Major new cancer vaccine programme (2010)
Maurice Wilkins Centre investigators are involved in a major new research programme that aims to develop and trial anti-cancer vaccines in New Zealand.
The body’s immune system is capable of killing tumour cells, and researchers around the world are searching for ways to ramp up this response in cancer patients using vaccines.
Unlike traditional vaccines, cancer vaccines are designed to be given after the disease has developed, and can be added to standard cancer treatments due to their relative lack of side effects.
A major new cancer vaccine research programme began in 2010 with a $4.5 million grant from the Health Research Council of New Zealand.
The five-year programme aims to create one new vaccine and test it in patients, and also lay the groundwork for others.
It builds on new ideas for producing vaccine components capable of strongly stimulating cancer patients’ immune cells, and will use state-of-the art manufacturing facilities at Industrial Research Limited (IRL), the Malaghan Institute of Medical Research, and The University of Auckland.
Programme head, Dr Ian Hermans from the Malaghan Institute, says that although the focus is on melanoma, the techniques being developed can be applied to other cancers in the future.
“Many cancers may respond to immune activation, so an effective vaccine-based strategy with a good safety profile could alleviate suffering on a large scale.”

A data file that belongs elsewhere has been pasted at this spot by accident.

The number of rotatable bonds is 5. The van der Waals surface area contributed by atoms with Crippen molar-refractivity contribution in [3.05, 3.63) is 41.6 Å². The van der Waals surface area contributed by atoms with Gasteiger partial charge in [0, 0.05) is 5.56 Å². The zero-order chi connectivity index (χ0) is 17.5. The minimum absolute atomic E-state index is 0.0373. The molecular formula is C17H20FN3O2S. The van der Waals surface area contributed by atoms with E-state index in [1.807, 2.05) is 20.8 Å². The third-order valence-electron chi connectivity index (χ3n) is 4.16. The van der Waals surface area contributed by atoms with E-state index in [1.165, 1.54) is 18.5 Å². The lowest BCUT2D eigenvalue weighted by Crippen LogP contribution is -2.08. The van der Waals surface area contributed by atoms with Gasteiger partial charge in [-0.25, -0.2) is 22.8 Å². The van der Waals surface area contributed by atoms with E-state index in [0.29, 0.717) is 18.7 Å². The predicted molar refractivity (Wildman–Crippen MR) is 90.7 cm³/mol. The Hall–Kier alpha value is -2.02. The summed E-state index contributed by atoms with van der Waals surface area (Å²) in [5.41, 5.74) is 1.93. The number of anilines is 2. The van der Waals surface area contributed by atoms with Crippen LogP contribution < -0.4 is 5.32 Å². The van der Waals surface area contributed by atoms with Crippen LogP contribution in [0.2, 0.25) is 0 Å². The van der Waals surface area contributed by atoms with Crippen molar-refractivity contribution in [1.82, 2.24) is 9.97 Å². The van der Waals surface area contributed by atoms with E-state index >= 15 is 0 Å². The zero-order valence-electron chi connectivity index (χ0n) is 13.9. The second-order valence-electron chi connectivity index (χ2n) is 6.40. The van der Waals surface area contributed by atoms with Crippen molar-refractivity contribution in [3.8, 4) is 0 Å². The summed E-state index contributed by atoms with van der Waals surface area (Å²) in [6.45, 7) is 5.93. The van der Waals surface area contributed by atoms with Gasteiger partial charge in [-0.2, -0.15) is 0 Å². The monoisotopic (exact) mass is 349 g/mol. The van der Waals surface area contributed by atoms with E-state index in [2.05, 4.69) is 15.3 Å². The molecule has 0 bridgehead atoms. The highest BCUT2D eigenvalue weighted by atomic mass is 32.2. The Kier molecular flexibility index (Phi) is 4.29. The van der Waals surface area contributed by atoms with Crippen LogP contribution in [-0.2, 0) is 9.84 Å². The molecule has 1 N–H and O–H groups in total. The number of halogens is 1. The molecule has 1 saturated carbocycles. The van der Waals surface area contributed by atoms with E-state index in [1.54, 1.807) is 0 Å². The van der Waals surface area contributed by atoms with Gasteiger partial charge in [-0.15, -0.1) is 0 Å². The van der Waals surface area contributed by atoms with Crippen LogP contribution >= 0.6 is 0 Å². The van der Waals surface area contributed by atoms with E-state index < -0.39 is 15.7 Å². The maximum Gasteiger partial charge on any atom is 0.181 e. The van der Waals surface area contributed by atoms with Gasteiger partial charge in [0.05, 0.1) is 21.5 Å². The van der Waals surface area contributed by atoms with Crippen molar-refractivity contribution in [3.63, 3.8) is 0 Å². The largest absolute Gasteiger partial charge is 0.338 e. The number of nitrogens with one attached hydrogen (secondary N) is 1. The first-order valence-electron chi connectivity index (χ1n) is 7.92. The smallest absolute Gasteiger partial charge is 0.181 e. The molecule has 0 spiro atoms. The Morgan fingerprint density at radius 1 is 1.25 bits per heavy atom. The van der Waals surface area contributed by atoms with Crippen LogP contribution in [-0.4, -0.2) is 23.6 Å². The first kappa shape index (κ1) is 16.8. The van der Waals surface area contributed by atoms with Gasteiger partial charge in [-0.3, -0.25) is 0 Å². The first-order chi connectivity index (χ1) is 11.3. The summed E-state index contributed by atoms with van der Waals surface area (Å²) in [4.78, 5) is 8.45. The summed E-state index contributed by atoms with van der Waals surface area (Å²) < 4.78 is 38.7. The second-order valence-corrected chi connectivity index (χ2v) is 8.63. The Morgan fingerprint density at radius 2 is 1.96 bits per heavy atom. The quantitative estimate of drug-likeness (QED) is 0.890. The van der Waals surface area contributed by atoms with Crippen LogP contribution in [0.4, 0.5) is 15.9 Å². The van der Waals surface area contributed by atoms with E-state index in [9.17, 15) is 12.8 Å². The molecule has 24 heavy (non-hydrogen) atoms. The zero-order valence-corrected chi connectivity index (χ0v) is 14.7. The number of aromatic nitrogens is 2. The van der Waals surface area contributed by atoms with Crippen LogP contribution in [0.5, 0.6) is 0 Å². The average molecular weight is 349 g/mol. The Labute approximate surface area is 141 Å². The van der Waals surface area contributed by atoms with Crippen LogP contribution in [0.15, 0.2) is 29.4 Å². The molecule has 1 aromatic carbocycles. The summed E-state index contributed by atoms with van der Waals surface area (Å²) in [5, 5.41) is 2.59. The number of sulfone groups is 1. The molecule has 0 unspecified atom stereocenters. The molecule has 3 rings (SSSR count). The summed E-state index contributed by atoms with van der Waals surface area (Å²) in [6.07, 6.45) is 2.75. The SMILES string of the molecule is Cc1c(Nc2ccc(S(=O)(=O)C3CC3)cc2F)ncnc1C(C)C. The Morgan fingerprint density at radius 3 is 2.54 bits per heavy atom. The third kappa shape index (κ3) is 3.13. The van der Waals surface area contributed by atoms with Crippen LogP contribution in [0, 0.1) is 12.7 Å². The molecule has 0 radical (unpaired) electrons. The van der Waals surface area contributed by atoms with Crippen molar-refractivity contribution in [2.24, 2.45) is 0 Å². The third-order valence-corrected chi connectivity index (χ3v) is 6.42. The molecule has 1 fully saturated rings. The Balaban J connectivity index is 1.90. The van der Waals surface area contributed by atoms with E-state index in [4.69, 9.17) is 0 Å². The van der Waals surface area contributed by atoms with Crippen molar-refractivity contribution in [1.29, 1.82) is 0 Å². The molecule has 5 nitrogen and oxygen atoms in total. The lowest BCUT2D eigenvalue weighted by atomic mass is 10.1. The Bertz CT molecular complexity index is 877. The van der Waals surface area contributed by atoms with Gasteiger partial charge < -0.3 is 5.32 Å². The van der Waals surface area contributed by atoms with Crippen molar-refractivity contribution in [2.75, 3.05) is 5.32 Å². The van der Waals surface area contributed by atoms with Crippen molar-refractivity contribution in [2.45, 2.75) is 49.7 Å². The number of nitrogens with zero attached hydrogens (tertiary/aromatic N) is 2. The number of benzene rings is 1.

“Our vision is to bring together the best expertise in New Zealand to deliver more effective cancer vaccines. New Zealand’s leading immunologists and chemists will design and manufacture the vaccines and the country’s leading clinical researchers will test them in patients.”
“We aim to capitalise on the world-class knowledge and expertise that has developed here through publicly funded research across a range of disciplines, and to move forward with that knowledge in a collaborative way.”
“As scientists we want to see more of our work making it into the clinic and this programme takes a truly “bench-to-bedside” translational approach. It also establishes structures that will allow us to do more work with patients in the future.”
The programme links investigators at the Malaghan Institute with a team at IRL led by Dr Gavin Painter and groups at The University of Auckland led by Professors Rod Dunbar and Margaret Brimble.
Professor Michael Findlay of Cancer Trials New Zealand will coordinate clinical aspects of the programme and the trial will be led at Wellington Hospital by Dr Catherine Barrow. Dr Katrina Sharples from the University of Otago will provide statistical analysis.
The Maurice Wilkins Centre provides a forum to bring together many of the lead researchers, and has contributed funding for the synthetic chemistry required to manufacture one of the vaccine components.
Image: GMP manufacturing facilities at Glycosyn, Industrial Research Limited. Photo couretsy of Industrial Research Limited.